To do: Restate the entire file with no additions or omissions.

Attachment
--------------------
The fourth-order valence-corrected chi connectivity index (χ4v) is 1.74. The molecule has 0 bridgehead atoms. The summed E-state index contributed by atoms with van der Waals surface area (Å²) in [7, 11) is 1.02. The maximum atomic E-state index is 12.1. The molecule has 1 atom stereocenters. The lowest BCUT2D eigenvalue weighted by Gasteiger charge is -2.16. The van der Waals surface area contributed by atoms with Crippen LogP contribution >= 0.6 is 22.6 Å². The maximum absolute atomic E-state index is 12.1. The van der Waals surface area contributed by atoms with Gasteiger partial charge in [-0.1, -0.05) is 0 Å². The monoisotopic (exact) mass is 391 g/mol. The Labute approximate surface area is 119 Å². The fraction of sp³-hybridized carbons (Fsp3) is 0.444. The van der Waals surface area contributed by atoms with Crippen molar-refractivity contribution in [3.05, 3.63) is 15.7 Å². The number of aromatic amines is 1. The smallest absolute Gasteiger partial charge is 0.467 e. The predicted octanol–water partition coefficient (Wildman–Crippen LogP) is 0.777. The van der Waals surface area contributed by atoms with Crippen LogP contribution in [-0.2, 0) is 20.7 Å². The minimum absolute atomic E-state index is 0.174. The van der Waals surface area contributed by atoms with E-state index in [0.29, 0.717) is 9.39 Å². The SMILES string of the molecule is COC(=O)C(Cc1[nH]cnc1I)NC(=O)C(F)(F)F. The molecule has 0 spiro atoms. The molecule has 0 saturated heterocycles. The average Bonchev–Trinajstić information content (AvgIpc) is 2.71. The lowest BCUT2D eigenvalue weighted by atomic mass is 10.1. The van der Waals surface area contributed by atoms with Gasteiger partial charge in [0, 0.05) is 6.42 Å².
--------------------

The fourth-order valence-corrected chi connectivity index (χ4v) is 1.74. The molecule has 0 bridgehead atoms. The summed E-state index contributed by atoms with van der Waals surface area (Å²) in [7, 11) is 1.02. The maximum atomic E-state index is 12.1. The molecule has 1 atom stereocenters. The lowest BCUT2D eigenvalue weighted by Gasteiger charge is -2.16. The van der Waals surface area contributed by atoms with Crippen LogP contribution >= 0.6 is 22.6 Å². The maximum absolute atomic E-state index is 12.1. The van der Waals surface area contributed by atoms with Gasteiger partial charge in [-0.1, -0.05) is 0 Å². The monoisotopic (exact) mass is 391 g/mol. The Labute approximate surface area is 119 Å². The fraction of sp³-hybridized carbons (Fsp3) is 0.444. The van der Waals surface area contributed by atoms with Crippen molar-refractivity contribution in [3.05, 3.63) is 15.7 Å². The number of aromatic amines is 1. The smallest absolute Gasteiger partial charge is 0.467 e. The predicted octanol–water partition coefficient (Wildman–Crippen LogP) is 0.777. The van der Waals surface area contributed by atoms with Crippen LogP contribution in [-0.2, 0) is 20.7 Å². The minimum absolute atomic E-state index is 0.174. The van der Waals surface area contributed by atoms with E-state index in [0.29, 0.717) is 9.39 Å². The SMILES string of the molecule is COC(=O)C(Cc1[nH]cnc1I)NC(=O)C(F)(F)F. The molecule has 0 spiro atoms. The molecule has 0 saturated heterocycles. The average Bonchev–Trinajstić information content (AvgIpc) is 2.71. The lowest BCUT2D eigenvalue weighted by atomic mass is 10.1. The van der Waals surface area contributed by atoms with Gasteiger partial charge in [0, 0.05) is 6.42 Å².